The Revival of Bricks and Mortar Retail: In-Store Experiences
Despite the surge of online shopping, the retail industry is seeing a massive shift for retailers to develop bespoke interactive experiences in a physical space and an across the board reinvestment in bricks and mortar retail.
It seems as though the ‘store’ is standing the test of time and much like the iconic denim overall and hair scrunchy, brick and mortar is making a comeback into consumer buying habits.
This trend has quickly been picked up by forward-thinking brands, including fast-fashion store H&M with the introduction of their concept store.
A concept store defines a retail space designed in a bid to enhance the shopper experience and monitor the success before rolling out. They often mix an eclectic collection of products such as a mix between clothing and homeware or may introduce a café/restaurant.
We took a visit to H&M’s newly redesigned bricks and mortar store based in Hammersmith to explore the brand strategy, individual offering and aesthetics.
H&M In-Store Experience
The concept store goes beyond aesthetics and promotes a stronger sense of customer experience and the H&M brand for its shoppers.
In what H&M describe as a “covered courtyard feel,” the concept store looked to attract the sustainable conscious and experience-driven consumers, as well as drive their online fan-base in-store. The store is designed to feel more like a relaxing home environment rather than a commercial space. This was achieved by designing a space that sells a lifestyle, including clothing, homewares and the brands push for sustainability.
The inviting store exterior conveys a homely feel through the Mediterranean style hanging plants, oversized carriage lamps and euroline steel windows. Upon entering the store, customers are greeted with a bespoke H&M’s flower stalls, fully stocked for events by Grace and Thorn Florists based in East London.
Bricks & Mortar Retail Design: Fashion
The centre of the store features a vast black iron staircase with plants hanging from the structure between the floors. Greenery is used throughout the store to elicit positivity, wellbeing and a sense of relaxation. Soft spot lighting is suspended from electrical channels running throughout the store, whilst all constructional elements remain exposed.
Polished limestone tables are consistently used to display the selected catalogue. Natural stone plinths create levels and contrast with the white table, while minimalistic stock displays and the homeware collection create a sense of luxury. ‘Staff Picked’ POS clothing is displayed to elicit a more personal response for the customer.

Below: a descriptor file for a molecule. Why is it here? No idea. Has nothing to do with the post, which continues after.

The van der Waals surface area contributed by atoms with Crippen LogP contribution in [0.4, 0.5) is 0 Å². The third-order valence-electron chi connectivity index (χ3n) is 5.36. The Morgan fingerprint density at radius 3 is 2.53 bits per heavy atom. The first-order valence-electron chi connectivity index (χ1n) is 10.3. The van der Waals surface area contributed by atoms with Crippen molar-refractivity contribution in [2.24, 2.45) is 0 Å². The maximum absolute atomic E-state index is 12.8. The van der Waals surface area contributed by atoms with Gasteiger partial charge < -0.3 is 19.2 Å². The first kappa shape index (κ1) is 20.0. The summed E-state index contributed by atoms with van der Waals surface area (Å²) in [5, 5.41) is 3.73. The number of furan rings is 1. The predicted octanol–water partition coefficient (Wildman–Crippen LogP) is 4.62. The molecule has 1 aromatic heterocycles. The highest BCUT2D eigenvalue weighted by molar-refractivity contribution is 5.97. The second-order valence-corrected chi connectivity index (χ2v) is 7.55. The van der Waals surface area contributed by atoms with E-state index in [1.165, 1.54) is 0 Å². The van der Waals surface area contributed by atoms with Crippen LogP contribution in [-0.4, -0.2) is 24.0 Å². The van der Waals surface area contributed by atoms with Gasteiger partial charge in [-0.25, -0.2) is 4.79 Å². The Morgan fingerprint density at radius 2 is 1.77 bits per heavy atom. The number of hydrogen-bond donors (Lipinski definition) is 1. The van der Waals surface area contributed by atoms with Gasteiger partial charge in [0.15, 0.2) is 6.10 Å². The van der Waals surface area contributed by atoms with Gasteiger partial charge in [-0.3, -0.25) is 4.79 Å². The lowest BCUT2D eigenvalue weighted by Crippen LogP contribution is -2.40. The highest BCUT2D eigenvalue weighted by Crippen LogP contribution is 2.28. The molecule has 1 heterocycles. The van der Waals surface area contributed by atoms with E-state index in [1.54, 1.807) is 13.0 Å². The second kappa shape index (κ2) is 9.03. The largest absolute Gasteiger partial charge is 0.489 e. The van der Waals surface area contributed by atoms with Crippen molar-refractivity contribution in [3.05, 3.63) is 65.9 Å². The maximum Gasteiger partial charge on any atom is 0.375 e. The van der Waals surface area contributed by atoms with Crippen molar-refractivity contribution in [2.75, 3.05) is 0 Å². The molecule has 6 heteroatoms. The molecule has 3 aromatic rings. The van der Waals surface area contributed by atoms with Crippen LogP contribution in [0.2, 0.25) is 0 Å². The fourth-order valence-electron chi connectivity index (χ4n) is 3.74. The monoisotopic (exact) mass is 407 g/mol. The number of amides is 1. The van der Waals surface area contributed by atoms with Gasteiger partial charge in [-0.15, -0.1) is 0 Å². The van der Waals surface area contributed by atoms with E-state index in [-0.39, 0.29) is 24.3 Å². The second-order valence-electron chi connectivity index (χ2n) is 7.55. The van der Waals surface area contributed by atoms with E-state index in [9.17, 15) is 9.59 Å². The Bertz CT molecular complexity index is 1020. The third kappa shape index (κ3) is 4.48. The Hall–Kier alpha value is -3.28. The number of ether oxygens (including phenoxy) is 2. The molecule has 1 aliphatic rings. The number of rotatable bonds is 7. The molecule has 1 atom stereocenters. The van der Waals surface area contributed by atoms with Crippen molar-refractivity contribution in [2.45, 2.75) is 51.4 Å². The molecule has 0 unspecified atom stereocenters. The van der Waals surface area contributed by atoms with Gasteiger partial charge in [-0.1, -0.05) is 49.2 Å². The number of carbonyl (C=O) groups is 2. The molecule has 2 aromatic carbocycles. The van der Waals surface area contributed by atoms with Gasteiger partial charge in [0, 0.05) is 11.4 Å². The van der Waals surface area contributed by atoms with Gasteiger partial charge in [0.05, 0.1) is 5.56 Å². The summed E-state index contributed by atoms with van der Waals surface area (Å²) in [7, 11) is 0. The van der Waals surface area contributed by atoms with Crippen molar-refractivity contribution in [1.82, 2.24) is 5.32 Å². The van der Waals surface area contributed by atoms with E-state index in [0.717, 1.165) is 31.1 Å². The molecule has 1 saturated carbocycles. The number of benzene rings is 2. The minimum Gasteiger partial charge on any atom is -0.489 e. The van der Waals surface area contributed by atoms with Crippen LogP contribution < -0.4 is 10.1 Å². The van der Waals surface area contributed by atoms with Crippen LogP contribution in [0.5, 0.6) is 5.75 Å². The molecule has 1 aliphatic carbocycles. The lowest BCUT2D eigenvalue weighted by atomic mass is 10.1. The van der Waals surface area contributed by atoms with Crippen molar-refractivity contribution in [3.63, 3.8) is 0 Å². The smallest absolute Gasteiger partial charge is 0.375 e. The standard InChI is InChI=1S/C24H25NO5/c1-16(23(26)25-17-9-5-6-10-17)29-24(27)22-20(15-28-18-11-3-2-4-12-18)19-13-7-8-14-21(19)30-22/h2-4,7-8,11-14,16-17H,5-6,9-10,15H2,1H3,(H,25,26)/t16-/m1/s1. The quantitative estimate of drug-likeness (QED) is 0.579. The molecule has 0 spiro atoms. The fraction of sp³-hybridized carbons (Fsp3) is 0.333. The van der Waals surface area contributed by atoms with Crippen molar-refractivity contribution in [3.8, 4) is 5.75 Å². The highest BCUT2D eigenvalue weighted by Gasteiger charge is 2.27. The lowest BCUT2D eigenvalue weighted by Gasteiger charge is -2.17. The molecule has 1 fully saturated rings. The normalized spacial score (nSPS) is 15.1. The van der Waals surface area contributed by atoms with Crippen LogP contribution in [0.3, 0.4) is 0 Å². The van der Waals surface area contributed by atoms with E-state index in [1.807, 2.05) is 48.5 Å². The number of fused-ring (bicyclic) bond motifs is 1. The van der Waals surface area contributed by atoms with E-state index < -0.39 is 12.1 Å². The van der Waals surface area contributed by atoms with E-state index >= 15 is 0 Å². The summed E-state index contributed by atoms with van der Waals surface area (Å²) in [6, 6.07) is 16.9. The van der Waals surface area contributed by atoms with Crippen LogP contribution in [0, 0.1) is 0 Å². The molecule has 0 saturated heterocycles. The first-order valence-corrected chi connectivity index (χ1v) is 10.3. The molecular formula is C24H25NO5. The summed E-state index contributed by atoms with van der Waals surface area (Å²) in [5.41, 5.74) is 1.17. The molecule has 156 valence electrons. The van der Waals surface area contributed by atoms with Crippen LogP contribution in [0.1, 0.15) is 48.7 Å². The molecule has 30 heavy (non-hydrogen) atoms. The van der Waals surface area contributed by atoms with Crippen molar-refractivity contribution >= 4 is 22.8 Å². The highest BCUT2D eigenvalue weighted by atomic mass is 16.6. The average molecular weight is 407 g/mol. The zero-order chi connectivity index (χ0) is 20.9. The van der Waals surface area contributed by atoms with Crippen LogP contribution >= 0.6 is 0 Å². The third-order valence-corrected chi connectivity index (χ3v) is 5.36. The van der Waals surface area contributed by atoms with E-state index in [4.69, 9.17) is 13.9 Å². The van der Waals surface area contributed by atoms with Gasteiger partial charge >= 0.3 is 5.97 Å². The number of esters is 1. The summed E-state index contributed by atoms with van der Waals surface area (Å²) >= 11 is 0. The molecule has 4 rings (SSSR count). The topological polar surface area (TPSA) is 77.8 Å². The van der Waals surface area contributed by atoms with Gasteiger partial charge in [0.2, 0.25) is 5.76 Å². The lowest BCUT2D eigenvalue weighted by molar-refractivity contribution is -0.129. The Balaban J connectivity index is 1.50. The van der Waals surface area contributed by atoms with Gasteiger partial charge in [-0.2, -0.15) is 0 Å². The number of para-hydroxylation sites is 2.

The lingerie department conveys a strong Mediterranean aesthetic, divided from the rest of the store with voile curtains and large palm plants. Combined with natural lighting and located against the euroline steel windows, the space creates an illusion of a vacation.
Brand Ethos & Sustainability
In recent years, awareness of the pollution caused by the textile industry has risen drastically and more brands are trying to show that they are contributing to saving the planet. As such, H&M have introduced multiple services such as their ‘Garment Collection Scheme’ where customers are invited to donate clothes and textiles from any brand in any condition and will receive a £5 H&M voucher in return for one full carrier bag.
As another brand push for sustainability, H&M offer an embroidery, haberdashery and personalisation service where customers can repair damaged items or personalise new items for as little as £3.
“At H&M group, we believe it’s senseless that so much clothes and discarded textiles end up in landfills. Recycling is one of many ways we fulfil our goals towards a sustainable future. In 2017 we collected more than 17,771 tonnes of textiles- the equivalent of 89 million t-shirts.”
H&M App Development
Introducing an interactive and seamless shopping experience, H&M launched an image recognition tool that helps customers move from inspiration to purchase in the H&M app.
Powered by the image recognition technology and self-learning algorithms, customers can upload images of clothing and the app will immediately present one or several similar products from H&M collection. Other features include ‘need another size or colour?’ where customers are invited to scan the product barcode to have instant access to stock information, including material details, available sizes and colours.